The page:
Format

Send to

Choose Destination
See comment in PubMed Commons below
Heart. 2014 Sep 15;100(18):1462-8. doi: 10.1136/heartjnl-2014-305564. Epub 2014 Apr 29.

The Manchester Acute Coronary Syndromes (MACS) decision rule for suspected cardiac chest pain: derivation and external validation.

Author information

1
Cardiovascular Sciences Research Group, The University of Manchester, Manchester, UK Emergency Department, Central Manchester University Hospitals Foundation NHS Trust, Manchester, UK.
2
Emergency Department, Central Manchester University Hospitals Foundation NHS Trust, Manchester, UK Department of Health & Social Care, Manchester Metropolitan University, Manchester, UK.
3
Cardiovascular Sciences Research Group, The University of Manchester, Manchester, UK.
4
Emergency Department, Central Manchester University Hospitals Foundation NHS Trust, Manchester, UK.
5
Biochemistry Department, Stockport Hospital, Stockport NHS Foundation Trust, Stockport, UK.
6
Department of Epidemiology, Stockport Hospital, Stockport NHS Foundation Trust, Stockport, UK.
7
Cardiology Department, Stockport Hospital, Stockport NHS Foundation Trust, Stockport, UK.

Abstract

OBJECTIVE:

We aimed to derive and validate a clinical decision rule (CDR) for suspected cardiac chest pain in the emergency department (ED). Incorporating information available at the time of first presentation, this CDR would effectively risk-stratify patients and immediately identify: (A) patients for whom hospitalisation may be safely avoided; and (B) high-risk patients, facilitating judicious use of resources.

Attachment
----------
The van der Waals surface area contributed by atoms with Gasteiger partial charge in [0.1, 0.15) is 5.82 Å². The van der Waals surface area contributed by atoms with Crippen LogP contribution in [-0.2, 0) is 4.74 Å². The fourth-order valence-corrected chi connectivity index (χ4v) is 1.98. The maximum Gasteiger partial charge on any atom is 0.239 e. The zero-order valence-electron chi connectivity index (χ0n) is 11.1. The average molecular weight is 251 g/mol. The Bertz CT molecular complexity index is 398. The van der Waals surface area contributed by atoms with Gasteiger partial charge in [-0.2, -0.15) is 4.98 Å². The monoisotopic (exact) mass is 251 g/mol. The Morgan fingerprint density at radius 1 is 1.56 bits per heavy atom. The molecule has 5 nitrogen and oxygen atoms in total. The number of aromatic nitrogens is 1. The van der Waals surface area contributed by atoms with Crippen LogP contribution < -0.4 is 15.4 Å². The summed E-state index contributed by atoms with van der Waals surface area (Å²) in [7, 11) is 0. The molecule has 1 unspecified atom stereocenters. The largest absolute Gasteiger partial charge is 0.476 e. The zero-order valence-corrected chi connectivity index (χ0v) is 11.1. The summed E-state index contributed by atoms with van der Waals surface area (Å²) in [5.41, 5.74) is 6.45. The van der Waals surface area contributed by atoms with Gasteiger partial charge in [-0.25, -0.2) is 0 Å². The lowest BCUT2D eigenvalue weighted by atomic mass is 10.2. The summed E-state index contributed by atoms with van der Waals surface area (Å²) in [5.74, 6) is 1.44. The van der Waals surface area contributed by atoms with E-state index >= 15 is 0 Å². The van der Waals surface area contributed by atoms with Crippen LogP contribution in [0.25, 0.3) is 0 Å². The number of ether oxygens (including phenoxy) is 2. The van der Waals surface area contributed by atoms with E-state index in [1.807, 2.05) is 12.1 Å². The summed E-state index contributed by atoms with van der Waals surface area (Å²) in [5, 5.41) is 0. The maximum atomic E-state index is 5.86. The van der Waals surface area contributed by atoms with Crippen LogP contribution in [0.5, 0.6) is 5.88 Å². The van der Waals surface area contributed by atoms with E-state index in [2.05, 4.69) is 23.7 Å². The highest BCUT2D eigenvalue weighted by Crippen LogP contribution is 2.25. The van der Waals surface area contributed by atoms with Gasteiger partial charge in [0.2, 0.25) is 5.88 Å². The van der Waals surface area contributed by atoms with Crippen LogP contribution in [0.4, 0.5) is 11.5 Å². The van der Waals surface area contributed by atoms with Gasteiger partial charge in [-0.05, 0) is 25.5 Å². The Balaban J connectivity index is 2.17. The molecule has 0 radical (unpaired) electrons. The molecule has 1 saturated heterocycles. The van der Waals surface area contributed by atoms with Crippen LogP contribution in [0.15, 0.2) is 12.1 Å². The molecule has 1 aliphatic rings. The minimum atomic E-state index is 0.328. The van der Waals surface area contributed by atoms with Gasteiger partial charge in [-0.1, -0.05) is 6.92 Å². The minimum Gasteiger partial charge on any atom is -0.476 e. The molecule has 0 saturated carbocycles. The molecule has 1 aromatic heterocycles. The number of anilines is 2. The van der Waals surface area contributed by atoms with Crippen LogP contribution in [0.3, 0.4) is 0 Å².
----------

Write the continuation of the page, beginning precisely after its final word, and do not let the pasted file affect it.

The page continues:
METHODS:

In two sequential prospective observational cohort studies at heterogeneous centres, we included ED patients with suspected cardiac chest pain. We recorded clinical features and drew blood on arrival. The primary outcome was major adverse cardiac events (MACE) (death, prevalent or incident acute myocardial infarction, coronary revascularisation or new coronary stenosis >50%) within 30 days. The CDR was derived by logistic regression, considering reliable (κ>0.6) univariate predictors (p<0.05) for inclusion.

RESULTS:

In the derivation study (n=698) we derived a CDR including eight variables (high sensitivity troponin T; heart-type fatty acid binding protein; ECG ischaemia; diaphoresis observed; vomiting; pain radiation to right arm/shoulder; worsening angina; hypotension), which had a C-statistic of 0.95 (95% CI 0.93 to 0.97) implying near perfect diagnostic performance. On external validation (n=463) the CDR identified 27.0% of patients as 'very low risk' and potentially suitable for discharge from the ED. 0.0% of these patients had prevalent acute myocardial infarction and 1.6% developed MACE (n=2; both coronary stenoses without revascularisation). 9.9% of patients were classified as 'high-risk', 95.7% of whom developed MACE.

CONCLUSIONS:

The Manchester Acute Coronary Syndromes (MACS) rule has the potential to safely reduce unnecessary hospital admissions and facilitate judicious use of high dependency resources.

PMID:
24780911
PMCID:
PMC4174131
DOI:
10.1136/heartjnl-2014-305564
[Indexed for MEDLINE]
Free PMC Article
PubMed Commons home

PubMed Commons

0 comments
How to join PubMed Commons

    Supplemental Content

    Full text links

    Icon for HighWire Icon for PubMed Central
    Loading ...
    Support Center